Preeclampsia is a condition that tends to follow women who carry heavy pregnancies like twins, or simply larger babies-to-be. In a functional sense, we—health and fitness professionals—tend to see it crop up in those whose bodies had a hard time acclimating to the new demands of carrying a pregnancy to term, especially demanding ones like multiples.

Those who had high blood pressure prior to pregnancy are all but expected to have elevated blood pressure after childbirth.

I know these things because I read the reports, I know the research about high blood pressure, and I pay attention to the blood pressure facts with regard to black women. I’m certified to understand these things and, at the bare minimum, be able to understand the research and ask relevant questions and (within reason] understand the answers given.

I also know the likelihood that a hospital is going to act on these things, because…

Every year, thousands of women suffer life-altering injuries or die during childbirth because hospitals and medical workers skip safety practices known to head off disaster, a USA TODAY investigation has found.

 

Doctors and nurses should be weighing bloody pads to track blood loss so they recognize the danger sooner. They should be giving medication within an hour of spotting dangerously high blood pressure to fend off strokes.

 

These are not complicated procedures requiring expensive technology. They are among basic tasks that experts have recommended for years because they can save mothers’ lives.

The article goes on, noting:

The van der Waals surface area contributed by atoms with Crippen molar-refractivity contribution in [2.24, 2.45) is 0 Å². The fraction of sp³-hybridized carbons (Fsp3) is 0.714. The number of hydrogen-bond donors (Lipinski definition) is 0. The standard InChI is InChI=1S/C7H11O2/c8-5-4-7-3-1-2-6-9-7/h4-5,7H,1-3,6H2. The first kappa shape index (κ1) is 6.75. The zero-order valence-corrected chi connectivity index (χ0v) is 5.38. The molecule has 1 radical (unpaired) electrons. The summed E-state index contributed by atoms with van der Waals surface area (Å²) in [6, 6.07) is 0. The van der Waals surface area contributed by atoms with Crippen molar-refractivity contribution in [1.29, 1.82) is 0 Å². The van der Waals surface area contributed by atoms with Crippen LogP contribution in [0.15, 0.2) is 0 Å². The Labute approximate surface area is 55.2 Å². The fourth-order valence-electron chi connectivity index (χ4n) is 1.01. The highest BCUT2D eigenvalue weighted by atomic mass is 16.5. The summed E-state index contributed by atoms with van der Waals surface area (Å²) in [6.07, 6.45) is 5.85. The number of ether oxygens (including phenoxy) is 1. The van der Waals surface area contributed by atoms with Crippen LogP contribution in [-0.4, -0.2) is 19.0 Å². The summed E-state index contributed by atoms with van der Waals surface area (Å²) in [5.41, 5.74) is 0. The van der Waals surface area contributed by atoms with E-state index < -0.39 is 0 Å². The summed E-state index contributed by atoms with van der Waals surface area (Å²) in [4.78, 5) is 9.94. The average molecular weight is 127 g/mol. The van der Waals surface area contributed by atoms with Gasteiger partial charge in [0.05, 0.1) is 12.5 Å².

USA TODAY obtained more than a half-million pages of internal hospital quality records and examined the cases of more than 150 women whose deliveries went terribly wrong. Reporters contacted 75 birthing hospitals to track whether they follow recommended procedures.

 

Together, these documents and interviews reveal a stunning lack of attention to safety recommendations and widespread failure to protect new mothers.

 

At dozens of hospitals in New York, Pennsylvania and the Carolinas – where USA TODAY obtained records through federally funded quality programs – fewer than half of maternity patients were promptly treated for dangerous blood pressure that put them at risk of stroke. At some of those hospitals, less than 15 percent of mothers in peril got recommended treatments, the records show.

 

Many hospitals across the country conceded in interviews with USA TODAY that they were not taking safety steps such as quantifying women’s blood loss or tracking whether moms with dangerously high blood pressure got proper medication in time.

 

The lack of attention happens at hospitals big and small, from tiny community delivery units to major birthing centers that tout state-of-the art technology and training. It also happens in doctors’ offices when they miss or fail to act on signs of serious complications during pregnancy and after delivery. [source]